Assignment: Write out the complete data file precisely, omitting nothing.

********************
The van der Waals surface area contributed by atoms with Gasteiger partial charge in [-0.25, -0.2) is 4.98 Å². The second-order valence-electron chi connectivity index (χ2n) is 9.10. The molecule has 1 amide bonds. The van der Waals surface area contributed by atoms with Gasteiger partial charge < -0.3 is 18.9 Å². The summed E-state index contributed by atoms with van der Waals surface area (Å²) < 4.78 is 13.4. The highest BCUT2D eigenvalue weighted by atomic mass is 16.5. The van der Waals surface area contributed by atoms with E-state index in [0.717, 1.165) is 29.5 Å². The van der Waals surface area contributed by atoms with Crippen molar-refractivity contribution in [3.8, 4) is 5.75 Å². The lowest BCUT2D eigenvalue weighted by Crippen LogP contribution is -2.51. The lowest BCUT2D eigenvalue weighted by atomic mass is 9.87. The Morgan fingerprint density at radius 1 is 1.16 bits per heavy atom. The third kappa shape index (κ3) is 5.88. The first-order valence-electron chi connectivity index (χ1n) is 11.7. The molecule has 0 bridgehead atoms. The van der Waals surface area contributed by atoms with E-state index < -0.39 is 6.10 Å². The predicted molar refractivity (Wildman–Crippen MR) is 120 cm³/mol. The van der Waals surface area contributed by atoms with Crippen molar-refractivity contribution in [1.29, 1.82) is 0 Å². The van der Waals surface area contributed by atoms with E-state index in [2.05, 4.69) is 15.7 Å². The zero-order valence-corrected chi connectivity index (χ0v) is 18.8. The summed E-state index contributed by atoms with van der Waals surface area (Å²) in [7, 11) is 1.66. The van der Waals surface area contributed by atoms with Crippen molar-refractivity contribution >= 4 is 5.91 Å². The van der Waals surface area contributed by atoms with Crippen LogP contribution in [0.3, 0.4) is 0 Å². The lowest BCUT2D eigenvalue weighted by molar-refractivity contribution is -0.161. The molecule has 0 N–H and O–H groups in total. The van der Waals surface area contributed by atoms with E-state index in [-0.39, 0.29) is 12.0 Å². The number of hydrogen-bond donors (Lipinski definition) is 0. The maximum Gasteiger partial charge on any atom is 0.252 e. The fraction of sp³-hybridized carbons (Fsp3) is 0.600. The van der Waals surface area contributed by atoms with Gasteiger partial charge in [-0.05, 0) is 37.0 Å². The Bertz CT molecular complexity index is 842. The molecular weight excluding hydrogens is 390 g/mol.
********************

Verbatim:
The van der Waals surface area contributed by atoms with Gasteiger partial charge in [-0.25, -0.2) is 4.98 Å². The second-order valence-electron chi connectivity index (χ2n) is 9.10. The molecule has 1 amide bonds. The van der Waals surface area contributed by atoms with Gasteiger partial charge < -0.3 is 18.9 Å². The summed E-state index contributed by atoms with van der Waals surface area (Å²) < 4.78 is 13.4. The highest BCUT2D eigenvalue weighted by atomic mass is 16.5. The van der Waals surface area contributed by atoms with E-state index in [0.717, 1.165) is 29.5 Å². The van der Waals surface area contributed by atoms with Crippen molar-refractivity contribution in [3.8, 4) is 5.75 Å². The lowest BCUT2D eigenvalue weighted by Crippen LogP contribution is -2.51. The lowest BCUT2D eigenvalue weighted by atomic mass is 9.87. The Morgan fingerprint density at radius 1 is 1.16 bits per heavy atom. The third kappa shape index (κ3) is 5.88. The first-order valence-electron chi connectivity index (χ1n) is 11.7. The molecule has 0 bridgehead atoms. The van der Waals surface area contributed by atoms with E-state index < -0.39 is 6.10 Å². The predicted molar refractivity (Wildman–Crippen MR) is 120 cm³/mol. The van der Waals surface area contributed by atoms with Crippen molar-refractivity contribution in [1.29, 1.82) is 0 Å². The van der Waals surface area contributed by atoms with E-state index in [2.05, 4.69) is 15.7 Å². The zero-order valence-corrected chi connectivity index (χ0v) is 18.8. The summed E-state index contributed by atoms with van der Waals surface area (Å²) in [7, 11) is 1.66. The van der Waals surface area contributed by atoms with Crippen molar-refractivity contribution >= 4 is 5.91 Å². The van der Waals surface area contributed by atoms with Crippen LogP contribution in [0.3, 0.4) is 0 Å². The lowest BCUT2D eigenvalue weighted by molar-refractivity contribution is -0.161. The molecule has 0 N–H and O–H groups in total. The van der Waals surface area contributed by atoms with E-state index in [-0.39, 0.29) is 12.0 Å². The number of hydrogen-bond donors (Lipinski definition) is 0. The maximum Gasteiger partial charge on any atom is 0.252 e. The fraction of sp³-hybridized carbons (Fsp3) is 0.600. The van der Waals surface area contributed by atoms with Gasteiger partial charge in [-0.05, 0) is 37.0 Å². The Bertz CT molecular complexity index is 842. The molecular weight excluding hydrogens is 390 g/mol.